- Keeping up to date with the various guidelines and initiatives.
- Education – internal/external – of ad fraud issues/prevention.
- Re-evaluating how ads are purchased and ROI (return on investment) is calculated – i.e. examining KPIs (key performance indicators).
- Evaluate measures, tools to detect and prevent fraud.
- Enforcement – refusing to pay for ads/leads that are suspect.
- Industry liaison – join the various cross-industry initiatives to reduce fraud.
Many of these points are explained in the steps below.
A great example of this is GroupM UK (which is the umbrella group for the WPP media agencies) where the anti-fraud / media quality strategy has been built and run by Digital Risk Director Bethan Crockett. She is also an active participant in industry anti-fraud initiatives.
GroupM now plans to duplicate the strategy devised in the UK in operations worldwide, across it various media agencies Mindshare, MEC, MediaCom, and Maxus.
Bethan Crockett, Digital Risk Director at GroupM UK, told ClickZ:
“At GroupM we are working towards a zero tolerance approach to online advertising fraud across the industry. We have invested in a comprehensive and proprietary approach to reducing ad fraud. We’re already seeing the fruits of these labours on our clients’ campaigns and we will continue to do everything in our power to protect our clients and our business.
We feel there is an industry-wide responsibility for inventory integrity and online ad fraud.
By working with industry partners and staying away from rogue inventory – we believe that we are succeeding to minimize the challenges of fraud and viewability. Our goal is to standardise this approach around the world.”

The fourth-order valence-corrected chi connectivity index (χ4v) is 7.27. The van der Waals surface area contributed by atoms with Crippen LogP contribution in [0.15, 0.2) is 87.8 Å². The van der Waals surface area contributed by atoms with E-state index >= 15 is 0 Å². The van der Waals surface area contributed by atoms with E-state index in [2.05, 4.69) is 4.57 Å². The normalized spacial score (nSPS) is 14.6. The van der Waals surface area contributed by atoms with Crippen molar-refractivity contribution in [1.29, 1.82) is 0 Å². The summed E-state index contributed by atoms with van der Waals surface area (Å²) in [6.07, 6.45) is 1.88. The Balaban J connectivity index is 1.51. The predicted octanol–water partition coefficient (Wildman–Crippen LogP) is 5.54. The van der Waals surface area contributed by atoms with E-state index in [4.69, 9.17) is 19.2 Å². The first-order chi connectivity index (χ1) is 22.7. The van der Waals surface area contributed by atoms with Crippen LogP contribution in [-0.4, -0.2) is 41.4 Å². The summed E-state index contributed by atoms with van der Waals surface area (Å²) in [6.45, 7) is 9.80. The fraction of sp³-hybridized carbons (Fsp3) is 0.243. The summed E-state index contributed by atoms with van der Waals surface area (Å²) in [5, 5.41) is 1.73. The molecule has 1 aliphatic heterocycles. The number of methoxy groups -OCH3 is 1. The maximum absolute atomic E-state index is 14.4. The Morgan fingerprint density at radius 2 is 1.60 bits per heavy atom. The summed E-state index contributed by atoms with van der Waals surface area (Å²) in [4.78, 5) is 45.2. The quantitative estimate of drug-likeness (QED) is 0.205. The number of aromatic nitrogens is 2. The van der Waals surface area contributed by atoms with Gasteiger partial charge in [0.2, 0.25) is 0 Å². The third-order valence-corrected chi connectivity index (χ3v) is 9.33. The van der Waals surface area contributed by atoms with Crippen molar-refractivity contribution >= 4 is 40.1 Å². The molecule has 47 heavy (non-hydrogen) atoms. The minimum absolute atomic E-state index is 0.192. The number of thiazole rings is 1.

Step 4. Read and adhere to the ad fraud guidelines
There are no guidelines for preventing mobile ad fraud, but there are several for web fraud. There are some differences between online and mobile ad fraud, particularly mobile ad app fraud, but many of the principles are the same:
- Invalid Traffic Detection and Filtration Guidelines – Media Ratings Council (MRC), October 2015 (PDF)
- Good Practice Principles for Reducing Risk to Exposure to Ad Fraud – JICWEBS, May 2016 (PDF)
- UK Traffic Taxonomy for Digital Display Advertising – JICWEBS, October 2015 (PDF)
- Compendium of Ad Fraud Knowledge for Media Investors – WFA, June 2016, subscription required)
- Understand ad fraud like a pro in eight short videos – Botlab.io, Jan 2016. Not industry guidelines, per se, but a useful resource.
Step 5. Ensure that partners adhere to industry guidelines and have sound policies in place
When you ask experts for tips on preventing ad fraud, they don’t tend to focus on the ad verification tools/services available. Instead they focus on company policy and ensuring that partners have the right policies in place.
Shailin Dhar, ad-fraud consultant, Dhar Method:
Advertisers: Ask your agencies for a detailed plan of how they are preventing your budgets from being compromised by fraud. Also remember, cheap media is not conducive to good, effective media.
Agencies: Audit the supply partners of your trading desks and DSPs (demand side platforms). Ask where they get their traffic.